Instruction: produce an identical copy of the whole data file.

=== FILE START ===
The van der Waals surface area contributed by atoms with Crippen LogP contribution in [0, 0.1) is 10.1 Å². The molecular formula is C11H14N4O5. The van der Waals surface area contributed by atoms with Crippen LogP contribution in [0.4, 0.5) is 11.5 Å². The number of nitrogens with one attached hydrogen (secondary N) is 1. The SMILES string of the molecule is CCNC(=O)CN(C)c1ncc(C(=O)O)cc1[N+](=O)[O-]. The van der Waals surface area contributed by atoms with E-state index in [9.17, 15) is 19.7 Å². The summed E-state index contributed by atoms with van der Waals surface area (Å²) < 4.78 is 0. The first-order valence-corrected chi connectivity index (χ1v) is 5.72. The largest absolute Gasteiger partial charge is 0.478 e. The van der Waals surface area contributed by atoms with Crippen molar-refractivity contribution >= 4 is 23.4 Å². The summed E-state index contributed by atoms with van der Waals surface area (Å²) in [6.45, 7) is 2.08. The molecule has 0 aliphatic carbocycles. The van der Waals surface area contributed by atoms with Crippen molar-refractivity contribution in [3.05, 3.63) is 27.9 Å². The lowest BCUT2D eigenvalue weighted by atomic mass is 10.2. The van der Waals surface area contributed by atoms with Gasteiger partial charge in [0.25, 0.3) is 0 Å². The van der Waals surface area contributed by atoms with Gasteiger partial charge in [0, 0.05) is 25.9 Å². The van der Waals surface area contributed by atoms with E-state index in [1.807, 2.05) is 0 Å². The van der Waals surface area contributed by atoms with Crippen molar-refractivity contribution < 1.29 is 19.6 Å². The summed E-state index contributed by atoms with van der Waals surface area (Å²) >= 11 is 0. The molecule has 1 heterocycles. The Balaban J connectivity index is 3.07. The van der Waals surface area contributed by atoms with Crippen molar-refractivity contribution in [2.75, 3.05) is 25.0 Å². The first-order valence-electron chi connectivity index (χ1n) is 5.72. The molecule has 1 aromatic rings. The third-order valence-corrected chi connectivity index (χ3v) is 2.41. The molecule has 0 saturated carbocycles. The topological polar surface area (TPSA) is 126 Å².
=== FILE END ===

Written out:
The van der Waals surface area contributed by atoms with Crippen LogP contribution in [0, 0.1) is 10.1 Å². The molecular formula is C11H14N4O5. The van der Waals surface area contributed by atoms with Crippen LogP contribution in [0.4, 0.5) is 11.5 Å². The number of nitrogens with one attached hydrogen (secondary N) is 1. The SMILES string of the molecule is CCNC(=O)CN(C)c1ncc(C(=O)O)cc1[N+](=O)[O-]. The van der Waals surface area contributed by atoms with E-state index in [9.17, 15) is 19.7 Å². The summed E-state index contributed by atoms with van der Waals surface area (Å²) < 4.78 is 0. The first-order valence-corrected chi connectivity index (χ1v) is 5.72. The largest absolute Gasteiger partial charge is 0.478 e. The van der Waals surface area contributed by atoms with Crippen molar-refractivity contribution >= 4 is 23.4 Å². The summed E-state index contributed by atoms with van der Waals surface area (Å²) in [6.45, 7) is 2.08. The molecule has 0 aliphatic carbocycles. The van der Waals surface area contributed by atoms with Crippen molar-refractivity contribution in [3.05, 3.63) is 27.9 Å². The lowest BCUT2D eigenvalue weighted by atomic mass is 10.2. The van der Waals surface area contributed by atoms with Gasteiger partial charge in [0.25, 0.3) is 0 Å². The van der Waals surface area contributed by atoms with Gasteiger partial charge in [0, 0.05) is 25.9 Å². The van der Waals surface area contributed by atoms with E-state index in [1.807, 2.05) is 0 Å². The van der Waals surface area contributed by atoms with Crippen molar-refractivity contribution < 1.29 is 19.6 Å². The summed E-state index contributed by atoms with van der Waals surface area (Å²) >= 11 is 0. The molecule has 1 heterocycles. The Balaban J connectivity index is 3.07. The van der Waals surface area contributed by atoms with Crippen molar-refractivity contribution in [2.75, 3.05) is 25.0 Å². The first-order valence-electron chi connectivity index (χ1n) is 5.72. The molecule has 1 aromatic rings. The third-order valence-corrected chi connectivity index (χ3v) is 2.41. The molecule has 0 saturated carbocycles. The topological polar surface area (TPSA) is 126 Å².